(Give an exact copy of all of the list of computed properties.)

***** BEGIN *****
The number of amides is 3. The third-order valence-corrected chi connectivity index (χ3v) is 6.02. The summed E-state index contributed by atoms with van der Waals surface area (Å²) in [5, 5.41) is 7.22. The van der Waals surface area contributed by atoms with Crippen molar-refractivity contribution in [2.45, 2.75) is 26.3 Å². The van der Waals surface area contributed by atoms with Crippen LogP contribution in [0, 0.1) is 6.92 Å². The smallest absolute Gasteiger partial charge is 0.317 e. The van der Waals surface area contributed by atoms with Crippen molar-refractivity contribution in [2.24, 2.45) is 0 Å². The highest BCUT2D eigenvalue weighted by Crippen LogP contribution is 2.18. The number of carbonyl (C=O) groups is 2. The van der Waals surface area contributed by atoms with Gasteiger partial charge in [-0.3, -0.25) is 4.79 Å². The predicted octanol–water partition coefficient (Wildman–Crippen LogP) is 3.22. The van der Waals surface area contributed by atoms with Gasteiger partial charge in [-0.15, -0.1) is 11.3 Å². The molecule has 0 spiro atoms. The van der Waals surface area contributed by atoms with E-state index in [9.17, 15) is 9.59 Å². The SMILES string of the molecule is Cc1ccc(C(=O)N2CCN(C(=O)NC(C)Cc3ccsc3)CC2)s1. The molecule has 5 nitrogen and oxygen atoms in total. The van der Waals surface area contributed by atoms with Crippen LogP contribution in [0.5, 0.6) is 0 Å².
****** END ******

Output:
The number of amides is 3. The third-order valence-corrected chi connectivity index (χ3v) is 6.02. The summed E-state index contributed by atoms with van der Waals surface area (Å²) in [5, 5.41) is 7.22. The van der Waals surface area contributed by atoms with Crippen molar-refractivity contribution in [2.45, 2.75) is 26.3 Å². The van der Waals surface area contributed by atoms with Crippen LogP contribution in [0, 0.1) is 6.92 Å². The smallest absolute Gasteiger partial charge is 0.317 e. The van der Waals surface area contributed by atoms with Crippen molar-refractivity contribution in [2.24, 2.45) is 0 Å². The highest BCUT2D eigenvalue weighted by Crippen LogP contribution is 2.18. The number of carbonyl (C=O) groups is 2. The van der Waals surface area contributed by atoms with Gasteiger partial charge in [-0.3, -0.25) is 4.79 Å². The predicted octanol–water partition coefficient (Wildman–Crippen LogP) is 3.22. The van der Waals surface area contributed by atoms with Gasteiger partial charge in [-0.15, -0.1) is 11.3 Å². The molecule has 0 spiro atoms. The van der Waals surface area contributed by atoms with E-state index in [9.17, 15) is 9.59 Å². The SMILES string of the molecule is Cc1ccc(C(=O)N2CCN(C(=O)NC(C)Cc3ccsc3)CC2)s1. The molecule has 5 nitrogen and oxygen atoms in total. The van der Waals surface area contributed by atoms with Crippen LogP contribution in [0.5, 0.6) is 0 Å².